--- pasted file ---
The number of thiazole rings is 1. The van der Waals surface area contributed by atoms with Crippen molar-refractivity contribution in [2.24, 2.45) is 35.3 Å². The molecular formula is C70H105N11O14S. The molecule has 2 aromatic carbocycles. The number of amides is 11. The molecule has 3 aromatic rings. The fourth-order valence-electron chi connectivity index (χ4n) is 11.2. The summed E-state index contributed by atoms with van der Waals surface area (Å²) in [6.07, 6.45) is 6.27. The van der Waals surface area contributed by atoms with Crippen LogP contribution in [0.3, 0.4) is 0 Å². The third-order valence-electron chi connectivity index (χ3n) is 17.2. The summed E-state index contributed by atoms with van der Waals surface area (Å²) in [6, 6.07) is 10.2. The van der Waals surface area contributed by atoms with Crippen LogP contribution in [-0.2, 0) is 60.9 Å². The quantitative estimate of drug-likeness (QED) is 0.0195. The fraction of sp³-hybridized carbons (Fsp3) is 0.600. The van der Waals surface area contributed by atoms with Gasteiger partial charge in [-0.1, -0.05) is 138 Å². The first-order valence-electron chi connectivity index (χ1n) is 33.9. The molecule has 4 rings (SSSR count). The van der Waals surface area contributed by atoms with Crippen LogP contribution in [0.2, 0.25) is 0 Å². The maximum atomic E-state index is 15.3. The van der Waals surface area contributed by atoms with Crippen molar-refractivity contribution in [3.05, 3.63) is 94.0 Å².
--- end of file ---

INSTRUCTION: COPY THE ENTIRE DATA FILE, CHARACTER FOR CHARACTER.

The number of thiazole rings is 1. The van der Waals surface area contributed by atoms with Crippen molar-refractivity contribution in [2.24, 2.45) is 35.3 Å². The molecular formula is C70H105N11O14S. The molecule has 2 aromatic carbocycles. The number of amides is 11. The molecule has 3 aromatic rings. The fourth-order valence-electron chi connectivity index (χ4n) is 11.2. The summed E-state index contributed by atoms with van der Waals surface area (Å²) in [6.07, 6.45) is 6.27. The van der Waals surface area contributed by atoms with Crippen LogP contribution in [0.3, 0.4) is 0 Å². The third-order valence-electron chi connectivity index (χ3n) is 17.2. The summed E-state index contributed by atoms with van der Waals surface area (Å²) in [6, 6.07) is 10.2. The van der Waals surface area contributed by atoms with Crippen LogP contribution in [-0.2, 0) is 60.9 Å². The quantitative estimate of drug-likeness (QED) is 0.0195. The fraction of sp³-hybridized carbons (Fsp3) is 0.600. The van der Waals surface area contributed by atoms with Gasteiger partial charge in [-0.1, -0.05) is 138 Å². The first-order valence-electron chi connectivity index (χ1n) is 33.9. The molecule has 4 rings (SSSR count). The van der Waals surface area contributed by atoms with Crippen LogP contribution in [0.2, 0.25) is 0 Å². The maximum atomic E-state index is 15.3. The van der Waals surface area contributed by atoms with Crippen molar-refractivity contribution in [3.05, 3.63) is 94.0 Å².